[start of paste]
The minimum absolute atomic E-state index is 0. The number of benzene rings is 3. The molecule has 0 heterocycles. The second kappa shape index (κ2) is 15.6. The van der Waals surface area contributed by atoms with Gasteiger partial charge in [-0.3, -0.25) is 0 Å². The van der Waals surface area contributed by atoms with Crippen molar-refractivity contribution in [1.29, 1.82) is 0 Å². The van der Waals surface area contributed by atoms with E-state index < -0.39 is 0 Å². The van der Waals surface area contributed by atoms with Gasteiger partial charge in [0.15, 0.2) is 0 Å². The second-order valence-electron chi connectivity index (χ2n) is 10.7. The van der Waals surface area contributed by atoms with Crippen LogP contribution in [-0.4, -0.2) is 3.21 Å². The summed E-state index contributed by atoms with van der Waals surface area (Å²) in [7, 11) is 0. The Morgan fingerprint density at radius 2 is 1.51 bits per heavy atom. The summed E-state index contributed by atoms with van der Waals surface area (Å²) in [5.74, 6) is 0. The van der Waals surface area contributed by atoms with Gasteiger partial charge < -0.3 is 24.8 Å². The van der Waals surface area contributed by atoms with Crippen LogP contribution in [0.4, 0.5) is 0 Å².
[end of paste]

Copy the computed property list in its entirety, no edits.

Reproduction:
The minimum absolute atomic E-state index is 0. The number of benzene rings is 3. The molecule has 0 heterocycles. The second kappa shape index (κ2) is 15.6. The van der Waals surface area contributed by atoms with Gasteiger partial charge in [-0.3, -0.25) is 0 Å². The van der Waals surface area contributed by atoms with Crippen molar-refractivity contribution in [1.29, 1.82) is 0 Å². The van der Waals surface area contributed by atoms with E-state index < -0.39 is 0 Å². The van der Waals surface area contributed by atoms with Gasteiger partial charge in [0.15, 0.2) is 0 Å². The second-order valence-electron chi connectivity index (χ2n) is 10.7. The van der Waals surface area contributed by atoms with Crippen LogP contribution in [-0.4, -0.2) is 3.21 Å². The summed E-state index contributed by atoms with van der Waals surface area (Å²) in [7, 11) is 0. The Morgan fingerprint density at radius 2 is 1.51 bits per heavy atom. The summed E-state index contributed by atoms with van der Waals surface area (Å²) in [5.74, 6) is 0. The van der Waals surface area contributed by atoms with Gasteiger partial charge < -0.3 is 24.8 Å². The van der Waals surface area contributed by atoms with Crippen LogP contribution in [0.4, 0.5) is 0 Å².